"No kidding. It took almost a mile to warm up."
When I gestured to the package of chili seasoning, she shot me one of those exasperated teenage expressions that says for all her adult ways, she still has a few years to go.
"And bread and salad. But it's going to be a while."
"No prob." She headed out of the kitchen. "I'll do some rotation exercises." She'd made me buy her one of those huge rubber balls for Hanukkah and was doing all sorts of twists, contortions, and stretching. To increase flexibility, she claimed.
We didn't eat until 7:00, and we were finished by 7:10. I was stacking plates in the dishwasher when the doorbell rang.
"I'll get it," Rachel said.
The front door groaned as she opened it. The car wasn't the only thing feeling its age.
"No one's here." Then, "Oh." The whine of a vehicle pulling away floated through the door. "It's a package."
I wiped my hands on a towel. I couldn't remember ordering anything that would bring UPS to the house. Especially after the holidays, when I'm at my most parsimonious.
Rachel came into the kitchen carrying a lumpy manila envelope. She flipped it over, shrugged, then handed it to me. There was no label on the package, and my name, the E in Foreman missing, was scrawled in formal cursive. The handwriting, filled with swirls and curlicues, leaned left, not right.
There was nothing else on the envelope. No markings. No UPC code. I chewed on a nail. The anthrax scare might be over, but once my confidence in public institutions has been shaken, it never rebounds to the same level. And I have a history of mistrust toward institutions. "I'm guessing it wasn't UPS."
Rachel shook her head. "Some kind of van dropped it off."
"No. Bigger. Well, boxier, I think. I only saw it from the back."
I studied the envelope. Except for the lump, it looked innocuous. I didn't hear any ticking or smell anything unusual. It crossed my mind to call the police, but village detective Dan O'Malley has had enough of me for a lifetime. What would I say, anyway? A package came, and I'm afraid to open it?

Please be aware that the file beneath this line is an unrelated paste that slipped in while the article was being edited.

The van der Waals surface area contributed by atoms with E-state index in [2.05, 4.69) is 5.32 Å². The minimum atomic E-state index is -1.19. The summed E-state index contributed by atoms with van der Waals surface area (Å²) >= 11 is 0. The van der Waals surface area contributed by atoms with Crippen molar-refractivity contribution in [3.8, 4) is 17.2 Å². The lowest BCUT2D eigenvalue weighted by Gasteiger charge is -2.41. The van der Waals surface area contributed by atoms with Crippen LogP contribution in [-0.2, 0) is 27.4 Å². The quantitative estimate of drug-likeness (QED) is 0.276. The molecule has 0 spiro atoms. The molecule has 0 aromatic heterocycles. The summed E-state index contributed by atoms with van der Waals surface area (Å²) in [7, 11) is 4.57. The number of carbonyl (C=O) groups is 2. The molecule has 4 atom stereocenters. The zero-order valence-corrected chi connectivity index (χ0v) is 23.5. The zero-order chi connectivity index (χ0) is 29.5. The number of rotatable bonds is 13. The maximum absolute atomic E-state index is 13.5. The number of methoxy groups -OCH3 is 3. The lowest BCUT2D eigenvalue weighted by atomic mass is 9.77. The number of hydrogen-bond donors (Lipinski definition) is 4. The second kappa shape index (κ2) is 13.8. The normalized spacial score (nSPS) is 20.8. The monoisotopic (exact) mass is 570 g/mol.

I looked up at Rachel, then headed toward the steps.
"Where are you going?" she asked.
"I'm taking it down to the garage."
"Mom, it's just an envelope."
"I realize that. I want to check it out."
"You're being really paranoid, you know." She took a step forward as if to snatch it from me.
"Young lady, don't you dare."
She stopped and shook her head. "You're nuts."
I hesitated. She had a point. If something untoward was going to happen, it probably would have occurred by now. I went to the cleaning supply cabinet and took out a pair of yellow rubber gloves.
"Now what are you doing?"
I slipped the gloves over my hands. "You have my permission to go upstairs anytime you want."
She raised her chin. A defiant silence caromed around the room.
I backtracked to a drawer and took out my Cutco knife. A neighbor's son sold it to me two summers ago, and it's the sharpest knife I own. Brandishing it in one hand, I edged up to the table, bent over, and slit the envelope at one end.
I grabbed it and peered inside. The bulge turned out to be a VHS cassette. I took it out. It was a workhorse brand of videotape, the kind that's sold in supermarkets and drugstores. There were no markings on it, and no label on the top or the spine. I turned the envelope upside down, thinking a note might fall out. Nothing did.
"I wonder what it is."
"Try videotape," Rachel said.
"Thanks for your observation. But who would send me a tape? And why?"
"Hello ... you are a video producer."
I produce industrials: product introductions, training films, and corporate videos, but I didn't have anything in production at the moment, and I couldn't think of any former clients with a reason to send me a tape. "No one drops off tapes in the middle of the night. Why didn't they come in?"
Excerpted from An Image of Death by Libby Fischer Hellmann Copyright © 2003 by Libby Fischer Hellmann. Excerpted by permission of Poisoned Pen Press. All rights reserved. No part of this excerpt may be reproduced or reprinted without permission in writing from the publisher.
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Posted December 14, 2011